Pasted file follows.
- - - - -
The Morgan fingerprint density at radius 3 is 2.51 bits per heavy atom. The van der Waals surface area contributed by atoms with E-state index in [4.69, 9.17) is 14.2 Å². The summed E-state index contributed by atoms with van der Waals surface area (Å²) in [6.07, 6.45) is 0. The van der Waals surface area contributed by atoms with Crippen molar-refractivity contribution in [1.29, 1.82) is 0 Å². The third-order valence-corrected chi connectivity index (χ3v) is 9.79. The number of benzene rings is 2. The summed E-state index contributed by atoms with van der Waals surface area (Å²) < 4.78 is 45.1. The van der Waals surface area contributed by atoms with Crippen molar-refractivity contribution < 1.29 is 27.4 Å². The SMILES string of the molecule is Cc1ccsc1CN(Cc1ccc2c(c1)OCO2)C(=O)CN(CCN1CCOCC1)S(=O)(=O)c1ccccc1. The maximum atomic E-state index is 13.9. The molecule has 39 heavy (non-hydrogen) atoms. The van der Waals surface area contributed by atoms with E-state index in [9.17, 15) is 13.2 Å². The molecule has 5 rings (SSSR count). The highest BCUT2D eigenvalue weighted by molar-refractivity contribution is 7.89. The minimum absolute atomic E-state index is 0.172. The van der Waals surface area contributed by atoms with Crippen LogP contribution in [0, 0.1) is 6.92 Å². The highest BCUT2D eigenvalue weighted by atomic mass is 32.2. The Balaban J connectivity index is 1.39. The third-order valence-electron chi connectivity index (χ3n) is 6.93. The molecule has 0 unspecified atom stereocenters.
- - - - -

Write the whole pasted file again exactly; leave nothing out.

The Morgan fingerprint density at radius 3 is 2.51 bits per heavy atom. The van der Waals surface area contributed by atoms with E-state index in [4.69, 9.17) is 14.2 Å². The summed E-state index contributed by atoms with van der Waals surface area (Å²) in [6.07, 6.45) is 0. The van der Waals surface area contributed by atoms with Crippen molar-refractivity contribution in [1.29, 1.82) is 0 Å². The third-order valence-corrected chi connectivity index (χ3v) is 9.79. The number of benzene rings is 2. The summed E-state index contributed by atoms with van der Waals surface area (Å²) < 4.78 is 45.1. The van der Waals surface area contributed by atoms with Crippen molar-refractivity contribution < 1.29 is 27.4 Å². The SMILES string of the molecule is Cc1ccsc1CN(Cc1ccc2c(c1)OCO2)C(=O)CN(CCN1CCOCC1)S(=O)(=O)c1ccccc1. The maximum atomic E-state index is 13.9. The molecule has 39 heavy (non-hydrogen) atoms. The van der Waals surface area contributed by atoms with E-state index in [9.17, 15) is 13.2 Å². The molecule has 5 rings (SSSR count). The highest BCUT2D eigenvalue weighted by molar-refractivity contribution is 7.89. The minimum absolute atomic E-state index is 0.172. The van der Waals surface area contributed by atoms with Crippen LogP contribution in [0, 0.1) is 6.92 Å². The highest BCUT2D eigenvalue weighted by atomic mass is 32.2. The Balaban J connectivity index is 1.39. The third-order valence-electron chi connectivity index (χ3n) is 6.93. The molecule has 0 unspecified atom stereocenters.